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Sometimes hospital tech isn't enough

Hospital technician works by computer station.

TEXT OF STORY

Bill Radke: Every year, hundreds of hospital patients die from prescription drug mistakes. Computers, we're told, could help alert doctors and nurses to prescribing errors before they happen. But a study published in today's journal Health Affairs shows just having the technology is not enough. From our health desk at WHYY in Philadelphia, Marketplace's Gregory Warner reports.


Gregory Warner: Here's one way the technology's supposed to help hospitals: Doctors type a prescription onto a computer. The computer cross-checks it with the patient's information and alerts the doctor to red flags.

Jane Metzger: Let's say it's a medication to which the patient has a known allergy.

Jane Metzger is a researcher at the health care consulting firm CSC. She ran tests with 62 hospitals that use software like this. Some hospital computers flagged the errors. Others, though, caught barely 10 percent.

David Bates: The variability on the scores is extraordinary.

David Bates is chief of internal medicine at Brigham and Women's Hospital at Harvard. He co-authored the study on computerized prescribing safety, which came out today in the journal Health Affairs. He says its not that low-scoring hospitals need more tech geeks:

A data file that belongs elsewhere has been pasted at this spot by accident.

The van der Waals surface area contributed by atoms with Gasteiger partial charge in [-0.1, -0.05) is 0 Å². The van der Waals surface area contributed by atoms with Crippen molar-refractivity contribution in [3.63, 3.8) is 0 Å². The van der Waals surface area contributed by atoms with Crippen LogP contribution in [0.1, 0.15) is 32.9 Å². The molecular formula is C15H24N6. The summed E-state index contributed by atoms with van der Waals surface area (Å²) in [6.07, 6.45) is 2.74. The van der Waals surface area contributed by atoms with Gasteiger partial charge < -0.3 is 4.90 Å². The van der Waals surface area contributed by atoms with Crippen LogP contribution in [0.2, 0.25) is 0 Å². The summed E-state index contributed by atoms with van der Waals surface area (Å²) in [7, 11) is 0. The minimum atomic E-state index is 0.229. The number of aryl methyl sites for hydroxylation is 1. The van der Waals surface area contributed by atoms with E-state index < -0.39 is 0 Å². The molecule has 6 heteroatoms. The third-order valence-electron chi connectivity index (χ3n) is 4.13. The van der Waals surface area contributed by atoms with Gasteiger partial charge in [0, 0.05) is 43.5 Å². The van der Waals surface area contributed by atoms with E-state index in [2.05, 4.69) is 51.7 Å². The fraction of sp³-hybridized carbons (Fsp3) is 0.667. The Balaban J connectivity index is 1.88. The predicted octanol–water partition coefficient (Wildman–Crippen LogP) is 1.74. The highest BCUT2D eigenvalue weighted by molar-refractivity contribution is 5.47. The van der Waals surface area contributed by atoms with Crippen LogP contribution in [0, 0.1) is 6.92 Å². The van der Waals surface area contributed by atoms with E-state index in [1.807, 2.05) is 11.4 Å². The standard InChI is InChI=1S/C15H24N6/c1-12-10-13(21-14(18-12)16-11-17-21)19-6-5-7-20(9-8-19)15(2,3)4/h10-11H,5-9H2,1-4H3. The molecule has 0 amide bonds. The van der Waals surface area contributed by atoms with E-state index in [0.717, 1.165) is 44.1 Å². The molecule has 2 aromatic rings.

Bates: It's really a matter of having nurses and doctors work with the tech geeks so that the right clinical knowledge is put in place.

The White House has offered some $36 billion in incentives for hospitals to modernize by 2014.

In Philadelphia, I'm Gregory Warner for Marketplace.

About the author

Gregory Warner is a senior reporter covering the economics and business of healthcare for the entire Marketplace portfolio.
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The concerns raised in this story are real. Another consideration is that technology can be placed throughout the hospital workflow to prevent medication errors. For example, drug verification technology now exists to chemically verify that the medication in a dispensed vial matches the label. One example of this technology is PASS Rx by Centice. You can learn more about this at http://www.centice.com .

I felt this story was a bit myopic to leave out an entire profession dedicated to providing quality pharmaceutical services to ensure appropriate medication therapy and positive patient outcomes - pharmacists. The articles below are just a few that show the positive impact of a pharmacist on a hospital team in minimizing drug errors and, thereby, minimizing adverse events and medical costs.
Computers just cannot be updated with all the algorithms necessary to make a clinical judgment as pharmacists do with their in depth knowledge of physiology, pharmacology, medicinal chemistry, pharmaceutics, therapeutics, etc., the patient information at hand and their clinical experience. They can, however, be used to guide physicians in prescribing correctly and ensure basic errors are not made – such as alerts for prescribing medications to which the patient has an allergy, drug-drug interactions, when to check a lab prior to prescribing a particular drug, to name a few.
In this case, more tech geekery may be needed for only the IT side, but, to truly minimize and prevent drug-related adverse events in patients, more pharmacist-physician relationships need to be fostered; a team approach is necessary to ensure patient safety and efficacious drug therapy.
1) http://jama.ama-assn.org/cgi/content/full/jama;282/3/267
2) http://pediatrics.aappublications.org/cgi/content/full/119/1/e77

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